16 December 2018

LEGO® Architecture 21044 Paris and 21043 San Francisco

We asked New Elementary regular Sven Franic to take a look at the two new LEGO® Architecture sets due for release on 1st January 2019.  Read on to find out the new elements and build techniques within 21044 Paris and 21043 San Francisco.

The Architecture Skyline sub-theme has been running successfully since 2016 and we are getting some of the most recognizable cities in 2019. The most iconic landmark of Paris was featured in a number of previous Architecture sets, which is a good demonstration of the dynamics of scale and progress that was achieved by the introduction of new elements to build up the Eiffel Tower over the years.


Scale


Microscale - a term used liberally in the AFOL community for any model built in a scale smaller than what could accommodate a minifigure, poses a greater challenge for creativity as there are only so many pea-sized elements that can for example, portray a house window or roof. Some of the new skyline sets break this monotony by applying new graphics to traditional elements.

The Skyline sub-theme made its design process harder by having to depict a city using several famous landmarks and buildings next to each other. This poses the challenge of having to stay within a reasonable scale ratio, at least within the confines of any single city, affording slightly more freedom between any two skyline sets. 

Notable building techniques


Unlike last year’s 21039 Shanghai that wowed us with some of its exceptional building techniques, there is nothing that particularly stands out in the way either Paris or San Francisco is constructed. They both use the same clip and bar connections to keep the tall buildings firmly on the base which works wonderfully.

However, from an artistic standpoint, the Golden Gate bridge makes clever use of forced perspective. Instead of building the bridge as a literal 3D interpretation of the real thing, it is built to form an optical illusion of perspective and greater distance when viewed from the front.

I would never have guessed that this idea would work as well as it does.

Elements and re-colours


21044 Paris gives us an exciting comeback of  Brick Yellow [TLG] / Tan [BL] Plate 1X1 W. Upright Holder (Element ID 6252969 | Design ID 15712), currently a rare and expensive element to purchase on the secondary market. The particular element is desirable among MOC builders for creating skin-toned joints on brick-built characters.  Technically the element used within the Paris set has never existed in Brick Yellow before because the mould changed four times since it was last available in 2007 (you can read further insights into the mould progression of Plate 1X1 W. Upright Holder in a previous post explaining this image).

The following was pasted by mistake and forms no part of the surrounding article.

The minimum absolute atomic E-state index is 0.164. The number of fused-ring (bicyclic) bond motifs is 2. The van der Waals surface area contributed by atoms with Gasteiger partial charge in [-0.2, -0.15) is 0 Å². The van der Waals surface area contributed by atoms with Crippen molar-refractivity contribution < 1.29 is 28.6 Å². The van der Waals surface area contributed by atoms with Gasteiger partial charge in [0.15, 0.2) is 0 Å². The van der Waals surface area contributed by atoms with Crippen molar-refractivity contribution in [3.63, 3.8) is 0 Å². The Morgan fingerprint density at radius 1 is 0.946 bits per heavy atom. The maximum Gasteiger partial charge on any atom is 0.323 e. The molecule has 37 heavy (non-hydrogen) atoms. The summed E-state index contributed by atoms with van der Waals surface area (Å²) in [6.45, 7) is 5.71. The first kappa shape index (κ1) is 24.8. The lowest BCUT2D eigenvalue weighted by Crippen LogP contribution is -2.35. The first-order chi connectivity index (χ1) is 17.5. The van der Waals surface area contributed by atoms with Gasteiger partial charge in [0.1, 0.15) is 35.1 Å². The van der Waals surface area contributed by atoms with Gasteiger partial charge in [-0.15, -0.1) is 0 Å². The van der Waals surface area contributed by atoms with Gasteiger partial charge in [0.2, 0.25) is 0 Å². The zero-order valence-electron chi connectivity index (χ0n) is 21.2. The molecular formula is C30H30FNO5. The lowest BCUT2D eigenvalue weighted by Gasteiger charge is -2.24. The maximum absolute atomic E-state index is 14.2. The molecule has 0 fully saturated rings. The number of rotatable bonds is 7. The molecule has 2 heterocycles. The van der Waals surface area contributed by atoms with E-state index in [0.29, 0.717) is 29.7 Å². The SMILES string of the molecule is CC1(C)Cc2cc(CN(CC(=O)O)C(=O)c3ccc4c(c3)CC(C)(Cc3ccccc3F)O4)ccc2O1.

You can compare the new element on the right next to its old version Brick Yellow [TLG] / Tan [BL] Plate 1X1 W. Upright Holder (4206665|2555). 

Paris also gives us a new colour of the relatively recent mould, Transparent [TLG] / Trans-Clear [TLG] 1x1 “cheese pyramid” Pyramide Ridged Tile 1X1X2/3 (6252962|22388). Only one is used to form the top of the glass pyramid of The Louvre but a spare is also supplied.


21043 San Francisco is a bit more exciting in terms of re-colours thanks to the use of Dark Red for the famous Golden Gate bridge. Two 1x1 modified plates are finally introduced, opening great opportunities for utilizing this colour. Plate 1X1 W/Holder Vertical (6253170|61252) and the space-age Plate 1X1 w. Lamp Holder (6131833|4081) theoretically existed before in an obscure promotional bundle product from ages ago, but that was “old” Dark Red anyway.

The Modified 1x1 plate’s close relative by bar & clip connectivity also appears: 3.2 Shaft w/3.2 Hole (6253169|23443) is also new in Dark Red, representing the fifth colour of this great piece to date.